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Researchers observed that young dolphins engaged in behaviour (pictured) which was remarkably similar to adult mating behaviour in which males 'herd' a lone female away from rivals 

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But by analysing genetic and behavioural data recorded over 32 years, the researchers have now found that juvenile play is a significant predictor of reproductive success.

They found that dolphins who developed stronger bonds and spent more time playing in the 'male' roles had more offspring as adults. 

This suggests that play might be critical to developing the skills and bonds needed for dolphins to be successful later in life.

One reason that play might be so important is due to the complex levels of coordination required for mating. 

Dr Holmes says: 'Adult male dolphins form lifelong friendships, where they repeatedly cooperate in alliances to find mates and compete for them against rival alliances.'  

To make matters more complex, these small groups are themselves part of larger 'second-order' alliances of up to 14 males which work together to steal mates and defend against rivals.  +7 View gallery
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Male and female dolphins appeared to be taking turns to play the 'male' or 'female' roles, suggesting that they could be practising important reproductive skills  +7 View gallery
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Male dolphins form lifelong friendships and work together to secure mates for each other, the researchers found that by playing more as juveniles the dolphins could practice their cooperation more and would have more success as adults 

These alliances are so key to dolphins' interactions that they are considered the core unit of dolphin social organisation but they are also extremely unusual.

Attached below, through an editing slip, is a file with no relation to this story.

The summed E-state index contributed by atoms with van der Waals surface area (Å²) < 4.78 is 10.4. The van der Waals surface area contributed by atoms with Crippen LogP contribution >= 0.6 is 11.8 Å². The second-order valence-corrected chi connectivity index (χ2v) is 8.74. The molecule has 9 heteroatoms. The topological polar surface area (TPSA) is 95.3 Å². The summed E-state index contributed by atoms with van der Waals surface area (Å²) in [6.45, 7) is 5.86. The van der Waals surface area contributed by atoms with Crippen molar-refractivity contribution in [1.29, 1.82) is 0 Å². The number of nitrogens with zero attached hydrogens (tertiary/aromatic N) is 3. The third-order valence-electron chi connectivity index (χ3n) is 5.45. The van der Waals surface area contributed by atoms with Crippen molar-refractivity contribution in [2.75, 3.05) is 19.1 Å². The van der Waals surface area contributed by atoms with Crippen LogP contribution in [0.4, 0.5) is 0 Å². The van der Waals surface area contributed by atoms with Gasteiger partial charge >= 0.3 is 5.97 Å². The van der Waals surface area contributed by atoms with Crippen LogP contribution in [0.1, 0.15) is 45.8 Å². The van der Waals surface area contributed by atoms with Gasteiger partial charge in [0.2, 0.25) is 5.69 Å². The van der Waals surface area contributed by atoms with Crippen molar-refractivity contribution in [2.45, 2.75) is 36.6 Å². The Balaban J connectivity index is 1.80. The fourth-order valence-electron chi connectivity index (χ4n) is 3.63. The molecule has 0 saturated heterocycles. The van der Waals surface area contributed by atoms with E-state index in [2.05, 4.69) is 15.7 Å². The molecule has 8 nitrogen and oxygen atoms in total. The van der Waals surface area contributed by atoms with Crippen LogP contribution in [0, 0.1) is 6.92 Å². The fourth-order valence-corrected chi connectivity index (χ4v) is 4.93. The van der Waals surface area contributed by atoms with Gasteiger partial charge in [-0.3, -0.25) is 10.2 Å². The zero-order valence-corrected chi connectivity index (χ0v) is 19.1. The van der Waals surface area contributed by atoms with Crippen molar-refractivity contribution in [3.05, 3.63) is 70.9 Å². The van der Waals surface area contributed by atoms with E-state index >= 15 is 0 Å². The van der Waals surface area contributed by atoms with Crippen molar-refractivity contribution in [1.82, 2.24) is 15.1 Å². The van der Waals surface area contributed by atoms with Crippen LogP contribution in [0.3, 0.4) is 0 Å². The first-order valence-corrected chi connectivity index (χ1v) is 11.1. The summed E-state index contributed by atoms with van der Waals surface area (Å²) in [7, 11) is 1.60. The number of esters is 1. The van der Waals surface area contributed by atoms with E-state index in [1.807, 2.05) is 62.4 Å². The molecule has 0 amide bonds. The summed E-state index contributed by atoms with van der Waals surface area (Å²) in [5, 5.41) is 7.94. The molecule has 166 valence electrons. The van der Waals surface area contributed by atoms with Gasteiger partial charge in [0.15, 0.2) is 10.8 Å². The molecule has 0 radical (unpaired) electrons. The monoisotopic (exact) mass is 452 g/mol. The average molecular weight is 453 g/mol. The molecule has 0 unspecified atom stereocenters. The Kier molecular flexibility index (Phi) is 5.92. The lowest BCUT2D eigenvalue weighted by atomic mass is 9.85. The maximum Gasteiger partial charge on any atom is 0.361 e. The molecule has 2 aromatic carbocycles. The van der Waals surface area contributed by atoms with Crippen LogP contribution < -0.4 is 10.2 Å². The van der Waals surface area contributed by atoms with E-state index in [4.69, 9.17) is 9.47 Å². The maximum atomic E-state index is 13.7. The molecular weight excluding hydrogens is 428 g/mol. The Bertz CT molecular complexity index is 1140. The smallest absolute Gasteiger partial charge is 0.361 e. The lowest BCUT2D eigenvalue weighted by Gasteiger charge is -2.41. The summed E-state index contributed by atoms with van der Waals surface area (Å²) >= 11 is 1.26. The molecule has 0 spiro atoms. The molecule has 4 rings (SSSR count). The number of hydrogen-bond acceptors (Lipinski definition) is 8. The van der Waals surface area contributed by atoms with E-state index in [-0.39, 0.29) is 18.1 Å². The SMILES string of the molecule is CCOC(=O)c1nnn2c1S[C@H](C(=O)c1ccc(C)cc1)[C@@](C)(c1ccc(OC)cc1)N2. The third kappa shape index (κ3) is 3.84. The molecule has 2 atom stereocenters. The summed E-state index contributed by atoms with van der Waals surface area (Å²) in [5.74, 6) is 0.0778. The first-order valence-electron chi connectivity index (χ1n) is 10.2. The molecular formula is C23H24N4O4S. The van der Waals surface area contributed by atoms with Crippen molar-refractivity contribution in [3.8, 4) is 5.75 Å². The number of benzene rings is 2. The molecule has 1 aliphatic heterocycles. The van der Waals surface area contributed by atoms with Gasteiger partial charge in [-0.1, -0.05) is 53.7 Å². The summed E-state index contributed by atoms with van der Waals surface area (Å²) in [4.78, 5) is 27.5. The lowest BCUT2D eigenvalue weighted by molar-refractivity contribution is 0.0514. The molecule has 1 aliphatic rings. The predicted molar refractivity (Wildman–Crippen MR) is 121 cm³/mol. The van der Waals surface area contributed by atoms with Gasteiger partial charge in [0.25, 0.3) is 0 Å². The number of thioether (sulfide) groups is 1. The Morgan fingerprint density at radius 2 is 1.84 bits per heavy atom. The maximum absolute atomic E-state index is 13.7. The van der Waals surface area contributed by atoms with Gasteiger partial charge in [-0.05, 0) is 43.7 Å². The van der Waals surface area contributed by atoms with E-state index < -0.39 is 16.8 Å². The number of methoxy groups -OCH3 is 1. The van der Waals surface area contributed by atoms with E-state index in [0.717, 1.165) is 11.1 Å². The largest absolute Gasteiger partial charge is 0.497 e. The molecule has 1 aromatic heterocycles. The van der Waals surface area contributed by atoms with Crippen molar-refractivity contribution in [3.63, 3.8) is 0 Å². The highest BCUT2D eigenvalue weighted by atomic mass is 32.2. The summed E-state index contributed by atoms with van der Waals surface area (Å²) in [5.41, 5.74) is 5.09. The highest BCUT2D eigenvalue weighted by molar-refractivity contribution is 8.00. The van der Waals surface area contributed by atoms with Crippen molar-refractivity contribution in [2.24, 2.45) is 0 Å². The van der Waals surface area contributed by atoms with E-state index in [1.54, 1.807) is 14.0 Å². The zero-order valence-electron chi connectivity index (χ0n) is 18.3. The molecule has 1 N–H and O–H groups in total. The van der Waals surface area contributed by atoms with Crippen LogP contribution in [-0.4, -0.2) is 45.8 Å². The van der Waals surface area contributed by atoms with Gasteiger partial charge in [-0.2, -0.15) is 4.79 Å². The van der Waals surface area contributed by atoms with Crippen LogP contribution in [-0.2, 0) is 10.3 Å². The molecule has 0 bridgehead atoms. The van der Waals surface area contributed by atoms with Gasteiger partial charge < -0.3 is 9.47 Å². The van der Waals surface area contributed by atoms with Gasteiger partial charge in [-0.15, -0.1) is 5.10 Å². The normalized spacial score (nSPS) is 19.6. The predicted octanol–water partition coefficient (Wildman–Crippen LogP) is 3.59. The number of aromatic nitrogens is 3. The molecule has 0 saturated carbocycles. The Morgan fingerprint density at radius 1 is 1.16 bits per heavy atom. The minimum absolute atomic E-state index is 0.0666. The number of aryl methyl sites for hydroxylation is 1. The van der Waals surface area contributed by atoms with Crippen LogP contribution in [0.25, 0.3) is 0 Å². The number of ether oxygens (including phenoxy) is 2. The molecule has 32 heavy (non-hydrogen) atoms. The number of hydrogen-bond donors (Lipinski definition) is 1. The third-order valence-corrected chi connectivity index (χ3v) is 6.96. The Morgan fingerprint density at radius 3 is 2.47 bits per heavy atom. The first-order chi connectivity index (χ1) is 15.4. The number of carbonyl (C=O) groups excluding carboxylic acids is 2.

Dr Holmes says: 'The lifelong friendships and alliances of adult males at our study site are uncommon for mammals, because the males are cooperating to access a critical resource that they cannot share.

'We found that juvenile males with strong bonds, who are likely to form an alliance as adults, were more likely to synchronize their play behaviour, suggesting that they practice this skill with their future allies.' 

If true, that revelation might help to explain why young animals across so many different species all display some type of play behaviour. 

Senior author Dr Stephanie King, of the University of Bristol, says: 'Play behaviour is widespread in humans and other animals, but the reasons that animals play together have long remained a mystery. 

'This study provides compelling support for the idea that animals in the wild play together to practice behaviours that will be important for them as adults, and that if they practice enough, they will be more successful as adults.'   University research uses dolphin whistles to track movement Loaded: 0%Progress: 0%0:00PreviousPlaySkipLIVEMute00:00Current Time 0:00/Duration Time 0:12FullscreenNeed TextVideo Quality576p540p360p270pForeground---WhiteBlackRedGreenBlueYellowMagentaCyan---OpaqueSemi-OpaqueBackground---WhiteBlackRedGreenBlueYellowMagentaCyan---OpaqueSemi-TransparentTransparentWindow---WhiteBlackRedGreenBlueYellowMagentaCyan---OpaqueSemi-TransparentTransparentFont Size50%75%100%125%150%175%200%300%400%Text Edge StyleNoneRaisedDepressedUniformDropshadowFont FamilyDefaultMonospace SerifProportional SerifMonospace Sans-SerifProportional Sans-SerifCasualScriptSmall CapsDefaultsDone